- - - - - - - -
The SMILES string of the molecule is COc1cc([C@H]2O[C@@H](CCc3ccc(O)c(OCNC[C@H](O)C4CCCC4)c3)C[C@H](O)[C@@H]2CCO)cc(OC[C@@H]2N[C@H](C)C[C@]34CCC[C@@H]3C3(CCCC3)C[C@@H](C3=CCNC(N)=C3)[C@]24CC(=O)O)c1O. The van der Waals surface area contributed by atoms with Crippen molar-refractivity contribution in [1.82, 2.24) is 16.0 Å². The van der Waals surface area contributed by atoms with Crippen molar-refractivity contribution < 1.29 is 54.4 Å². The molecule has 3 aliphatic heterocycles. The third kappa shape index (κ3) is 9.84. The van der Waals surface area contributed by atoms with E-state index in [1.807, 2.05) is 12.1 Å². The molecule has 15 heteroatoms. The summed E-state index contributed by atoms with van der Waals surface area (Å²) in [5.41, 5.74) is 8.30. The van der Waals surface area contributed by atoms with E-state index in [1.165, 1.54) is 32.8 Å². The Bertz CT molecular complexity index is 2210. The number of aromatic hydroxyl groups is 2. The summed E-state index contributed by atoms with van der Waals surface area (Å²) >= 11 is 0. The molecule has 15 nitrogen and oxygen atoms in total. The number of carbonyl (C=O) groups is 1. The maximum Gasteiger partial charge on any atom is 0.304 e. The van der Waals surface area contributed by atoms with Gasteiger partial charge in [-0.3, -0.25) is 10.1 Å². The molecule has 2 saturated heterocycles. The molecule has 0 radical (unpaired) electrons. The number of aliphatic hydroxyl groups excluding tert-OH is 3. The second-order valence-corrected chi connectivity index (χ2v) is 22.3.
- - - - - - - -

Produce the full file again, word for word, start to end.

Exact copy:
The SMILES string of the molecule is COc1cc([C@H]2O[C@@H](CCc3ccc(O)c(OCNC[C@H](O)C4CCCC4)c3)C[C@H](O)[C@@H]2CCO)cc(OC[C@@H]2N[C@H](C)C[C@]34CCC[C@@H]3C3(CCCC3)C[C@@H](C3=CCNC(N)=C3)[C@]24CC(=O)O)c1O. The van der Waals surface area contributed by atoms with Crippen molar-refractivity contribution in [1.82, 2.24) is 16.0 Å². The van der Waals surface area contributed by atoms with Crippen molar-refractivity contribution < 1.29 is 54.4 Å². The molecule has 3 aliphatic heterocycles. The third kappa shape index (κ3) is 9.84. The van der Waals surface area contributed by atoms with E-state index in [1.807, 2.05) is 12.1 Å². The molecule has 15 heteroatoms. The summed E-state index contributed by atoms with van der Waals surface area (Å²) in [5.41, 5.74) is 8.30. The van der Waals surface area contributed by atoms with E-state index in [1.165, 1.54) is 32.8 Å². The Bertz CT molecular complexity index is 2210. The number of aromatic hydroxyl groups is 2. The summed E-state index contributed by atoms with van der Waals surface area (Å²) >= 11 is 0. The molecule has 15 nitrogen and oxygen atoms in total. The number of carbonyl (C=O) groups is 1. The maximum Gasteiger partial charge on any atom is 0.304 e. The van der Waals surface area contributed by atoms with Gasteiger partial charge in [-0.3, -0.25) is 10.1 Å². The molecule has 2 saturated heterocycles. The molecule has 0 radical (unpaired) electrons. The number of aliphatic hydroxyl groups excluding tert-OH is 3. The second-order valence-corrected chi connectivity index (χ2v) is 22.3.